Libya’s civil war, notes from the field

Andrew Purvis in Tunisia

UNHCR’s Andrew Purvis is on the Libyan border, gathering reports about what is going on inside Libya and what is happening with the people who have already fled.

The wind was blowing so hard today it was hard to find a quiet place to talk. The sky turned a metallic gray as dust blocked the sun.   I was talking with some Eritreans who had just arrived here from Libya.

“This is paradise,” one of them suddenly told me  as we rounded a row of tents and were greeted by a new blast of sand. “Air, space, no roof.. This is good!”  The young man had  spent most of the past four years in  a Libyan prison, some of that time  in solitary confinement, suffering torture he said and electric shocks.. Along with 700 other Eritreans, Somalis and other immigrants rounded up by the Ghaddafi regime , he was released three weeks ago and is savoring his freedom in Tunisia.

The lines are shortening  in the camp as more and more Bangladeshis are flown out and the feeding operations are organized  but hundreds of people continue to arrive from the Libyan border, many now from south Sudan. The camp itself continues to expand as new land is cleared. Two weeks ago there was nothing here, just a scrubby plain with a few gum trees. Today it is a sprawling, somehow  orderly expanse of multi national communities..  Bangladeshi refugees have hoisted colorful sirongs,  scraps of cloth, even a pair of pants, high on poles in front of their UNHCR tents to mark the spot where they live. They stream in the wind, like prayer flags in Tibet. Somalis have marked their tent with their flag..

On the way to the camp today we could not stop in town because of some problems yesterday.. so I bought something to eat at the stalls sprouting along the pavement, which are selling mobile phone cards, boiled eggs, fresh carrots, baguette ‘sandwiches’ made out of a reddish meat stew

The camp offers a pretty good picture  of what is happening inside Libya. It’s hard now to travel around inside government held territory. But people arriving daily not only bring reports of where they were. They are  constantly on the phone with their friends and relatives who are still there. Several Ghanaians  pulled me aside today to ask for help for what  happening at the airport in Tripoli, where thousands of migrant workers converged early in the uprising to find a flight home.. It’s been 20 days.  Food is scarce, drinking water is going for nearly two US dollars, triple the old price, and fights are breaking out between Ghanaian and Nigerians over food, he told me,  . At least two people have reportedly been killed. “The conditions that side are too bad..” he said shaking his head.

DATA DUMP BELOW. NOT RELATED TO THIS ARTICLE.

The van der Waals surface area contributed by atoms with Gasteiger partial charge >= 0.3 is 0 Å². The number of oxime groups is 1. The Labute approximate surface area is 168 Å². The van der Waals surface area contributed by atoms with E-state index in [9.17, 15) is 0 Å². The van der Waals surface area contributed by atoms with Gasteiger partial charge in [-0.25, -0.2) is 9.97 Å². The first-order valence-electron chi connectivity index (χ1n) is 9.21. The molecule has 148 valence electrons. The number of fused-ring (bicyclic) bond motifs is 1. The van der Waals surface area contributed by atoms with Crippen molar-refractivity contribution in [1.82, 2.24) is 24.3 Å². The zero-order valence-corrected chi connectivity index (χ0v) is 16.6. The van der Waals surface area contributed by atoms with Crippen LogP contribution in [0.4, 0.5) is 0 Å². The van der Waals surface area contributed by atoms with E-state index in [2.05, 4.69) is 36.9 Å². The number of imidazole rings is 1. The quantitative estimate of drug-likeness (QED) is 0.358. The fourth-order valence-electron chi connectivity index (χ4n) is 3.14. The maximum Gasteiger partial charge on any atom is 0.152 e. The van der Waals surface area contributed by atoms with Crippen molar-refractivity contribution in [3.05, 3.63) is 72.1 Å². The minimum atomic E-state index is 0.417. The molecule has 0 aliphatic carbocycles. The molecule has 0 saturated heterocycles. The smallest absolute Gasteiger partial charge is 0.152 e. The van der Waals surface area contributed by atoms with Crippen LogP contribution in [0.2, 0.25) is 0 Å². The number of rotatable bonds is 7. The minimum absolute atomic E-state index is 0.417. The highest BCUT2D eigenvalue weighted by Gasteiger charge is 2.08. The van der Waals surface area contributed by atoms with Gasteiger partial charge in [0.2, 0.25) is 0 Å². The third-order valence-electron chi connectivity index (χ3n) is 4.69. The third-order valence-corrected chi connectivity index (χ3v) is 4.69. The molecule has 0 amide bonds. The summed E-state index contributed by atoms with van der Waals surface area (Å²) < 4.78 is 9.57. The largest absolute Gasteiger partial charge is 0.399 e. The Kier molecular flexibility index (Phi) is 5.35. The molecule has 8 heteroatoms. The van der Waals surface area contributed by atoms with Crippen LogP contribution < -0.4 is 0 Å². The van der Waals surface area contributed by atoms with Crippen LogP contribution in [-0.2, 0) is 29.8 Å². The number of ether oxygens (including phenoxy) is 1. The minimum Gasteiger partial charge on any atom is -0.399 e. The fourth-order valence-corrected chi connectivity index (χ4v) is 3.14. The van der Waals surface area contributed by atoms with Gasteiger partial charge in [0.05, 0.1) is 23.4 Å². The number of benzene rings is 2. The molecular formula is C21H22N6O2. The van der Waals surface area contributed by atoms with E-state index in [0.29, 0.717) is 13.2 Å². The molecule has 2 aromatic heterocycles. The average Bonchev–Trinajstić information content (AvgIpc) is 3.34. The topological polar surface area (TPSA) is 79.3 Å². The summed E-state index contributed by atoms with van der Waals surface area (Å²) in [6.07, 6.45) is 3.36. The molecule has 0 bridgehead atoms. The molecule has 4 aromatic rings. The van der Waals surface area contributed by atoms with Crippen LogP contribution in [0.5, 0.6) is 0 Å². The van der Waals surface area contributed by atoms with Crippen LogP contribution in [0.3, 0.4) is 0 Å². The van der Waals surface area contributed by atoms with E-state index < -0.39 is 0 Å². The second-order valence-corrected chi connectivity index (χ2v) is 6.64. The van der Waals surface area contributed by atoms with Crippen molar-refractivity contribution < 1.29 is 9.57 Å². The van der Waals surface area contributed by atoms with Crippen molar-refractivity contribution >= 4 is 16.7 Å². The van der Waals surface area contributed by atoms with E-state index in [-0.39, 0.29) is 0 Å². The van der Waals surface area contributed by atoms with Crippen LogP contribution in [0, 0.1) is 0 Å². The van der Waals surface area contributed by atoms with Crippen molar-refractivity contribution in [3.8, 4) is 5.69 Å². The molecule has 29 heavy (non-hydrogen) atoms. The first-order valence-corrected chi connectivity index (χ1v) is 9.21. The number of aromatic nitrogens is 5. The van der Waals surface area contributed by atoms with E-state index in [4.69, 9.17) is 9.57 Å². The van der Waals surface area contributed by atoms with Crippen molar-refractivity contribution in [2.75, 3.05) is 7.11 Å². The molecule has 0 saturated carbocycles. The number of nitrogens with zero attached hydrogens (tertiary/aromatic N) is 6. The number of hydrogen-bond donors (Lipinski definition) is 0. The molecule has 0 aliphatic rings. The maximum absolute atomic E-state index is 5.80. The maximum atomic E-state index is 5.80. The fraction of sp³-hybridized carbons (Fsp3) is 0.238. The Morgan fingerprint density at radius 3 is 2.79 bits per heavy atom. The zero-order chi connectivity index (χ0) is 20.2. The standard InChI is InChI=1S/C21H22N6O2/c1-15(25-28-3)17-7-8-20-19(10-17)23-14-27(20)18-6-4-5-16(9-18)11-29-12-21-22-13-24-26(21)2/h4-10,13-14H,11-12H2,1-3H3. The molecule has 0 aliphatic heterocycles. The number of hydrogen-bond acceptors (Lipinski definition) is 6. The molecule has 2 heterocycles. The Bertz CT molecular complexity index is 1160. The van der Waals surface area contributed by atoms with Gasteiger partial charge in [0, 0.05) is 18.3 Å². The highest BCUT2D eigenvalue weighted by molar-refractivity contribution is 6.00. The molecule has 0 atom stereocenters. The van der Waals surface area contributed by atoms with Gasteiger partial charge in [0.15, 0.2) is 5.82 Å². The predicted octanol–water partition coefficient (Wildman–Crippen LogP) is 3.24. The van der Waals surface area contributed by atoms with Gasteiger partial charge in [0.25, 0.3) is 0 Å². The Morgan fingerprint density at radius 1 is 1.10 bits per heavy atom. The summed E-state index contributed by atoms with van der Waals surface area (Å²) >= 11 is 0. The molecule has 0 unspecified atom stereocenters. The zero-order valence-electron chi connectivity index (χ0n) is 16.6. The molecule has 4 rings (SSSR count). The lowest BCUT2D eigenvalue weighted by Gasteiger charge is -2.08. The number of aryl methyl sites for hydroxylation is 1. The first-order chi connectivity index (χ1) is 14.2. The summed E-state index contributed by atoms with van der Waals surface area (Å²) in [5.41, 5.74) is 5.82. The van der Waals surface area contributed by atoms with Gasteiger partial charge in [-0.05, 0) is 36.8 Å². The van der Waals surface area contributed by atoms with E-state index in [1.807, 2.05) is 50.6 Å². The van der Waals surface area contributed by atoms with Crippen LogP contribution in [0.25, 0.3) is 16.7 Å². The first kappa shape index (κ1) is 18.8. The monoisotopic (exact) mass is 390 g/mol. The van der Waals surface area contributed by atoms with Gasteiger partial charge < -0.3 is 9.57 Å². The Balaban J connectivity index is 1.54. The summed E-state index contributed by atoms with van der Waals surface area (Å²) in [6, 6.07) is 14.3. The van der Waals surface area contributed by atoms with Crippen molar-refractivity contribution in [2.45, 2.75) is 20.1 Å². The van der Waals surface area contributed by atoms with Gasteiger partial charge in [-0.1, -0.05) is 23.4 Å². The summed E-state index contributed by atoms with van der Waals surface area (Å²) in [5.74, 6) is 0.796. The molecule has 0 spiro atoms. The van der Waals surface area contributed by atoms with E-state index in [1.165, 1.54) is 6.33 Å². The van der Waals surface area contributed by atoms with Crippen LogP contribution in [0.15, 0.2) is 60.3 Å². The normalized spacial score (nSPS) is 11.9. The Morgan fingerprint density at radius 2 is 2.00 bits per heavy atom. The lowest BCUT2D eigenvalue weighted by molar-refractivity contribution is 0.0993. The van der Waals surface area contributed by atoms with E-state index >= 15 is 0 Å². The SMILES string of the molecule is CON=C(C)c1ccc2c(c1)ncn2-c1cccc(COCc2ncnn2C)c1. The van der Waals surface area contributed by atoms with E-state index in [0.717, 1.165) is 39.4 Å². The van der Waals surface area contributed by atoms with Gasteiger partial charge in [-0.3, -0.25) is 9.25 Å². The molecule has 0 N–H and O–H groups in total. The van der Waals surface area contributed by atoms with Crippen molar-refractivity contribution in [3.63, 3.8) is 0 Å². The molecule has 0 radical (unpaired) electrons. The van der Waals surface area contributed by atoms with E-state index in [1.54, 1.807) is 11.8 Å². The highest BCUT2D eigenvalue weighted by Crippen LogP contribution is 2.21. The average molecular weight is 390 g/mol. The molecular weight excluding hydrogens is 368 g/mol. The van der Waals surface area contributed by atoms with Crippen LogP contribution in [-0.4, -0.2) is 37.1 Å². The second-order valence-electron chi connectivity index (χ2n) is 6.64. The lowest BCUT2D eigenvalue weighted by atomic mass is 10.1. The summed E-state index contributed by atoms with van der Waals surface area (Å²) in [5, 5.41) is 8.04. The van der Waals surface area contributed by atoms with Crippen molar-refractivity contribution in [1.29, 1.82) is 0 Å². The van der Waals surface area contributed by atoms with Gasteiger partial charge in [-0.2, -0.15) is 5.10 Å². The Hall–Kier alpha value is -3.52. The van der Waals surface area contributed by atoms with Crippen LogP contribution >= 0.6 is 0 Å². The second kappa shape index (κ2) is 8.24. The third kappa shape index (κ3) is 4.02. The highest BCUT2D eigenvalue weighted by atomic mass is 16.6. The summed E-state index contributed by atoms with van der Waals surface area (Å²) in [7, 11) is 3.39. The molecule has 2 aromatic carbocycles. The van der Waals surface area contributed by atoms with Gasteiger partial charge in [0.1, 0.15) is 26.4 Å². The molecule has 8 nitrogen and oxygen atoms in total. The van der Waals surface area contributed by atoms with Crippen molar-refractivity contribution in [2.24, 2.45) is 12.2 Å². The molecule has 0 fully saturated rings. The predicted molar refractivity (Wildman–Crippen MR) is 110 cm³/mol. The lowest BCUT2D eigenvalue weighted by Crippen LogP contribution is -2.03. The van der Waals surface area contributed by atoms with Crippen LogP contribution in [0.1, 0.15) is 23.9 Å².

Another story I heard today: One night early in the uprising, a rumor spread through the Eritrean, Nigerian and entire sub Saharan African community that a ship was coming to the port near Tripoli to take them to safety in Europe. After state TV announced that black Africans were killing Libyans, they all feared a pogrom so they fled for the port. But the hoped-for rescue ship never arrived and instead, around midnight, Ghaddafi’s police swarmed in and arrested several hundred men, women and children, herded them into a nearby prison and left them there for over a week.. Thousand of Eritreans and Somalis are still stuck in the country.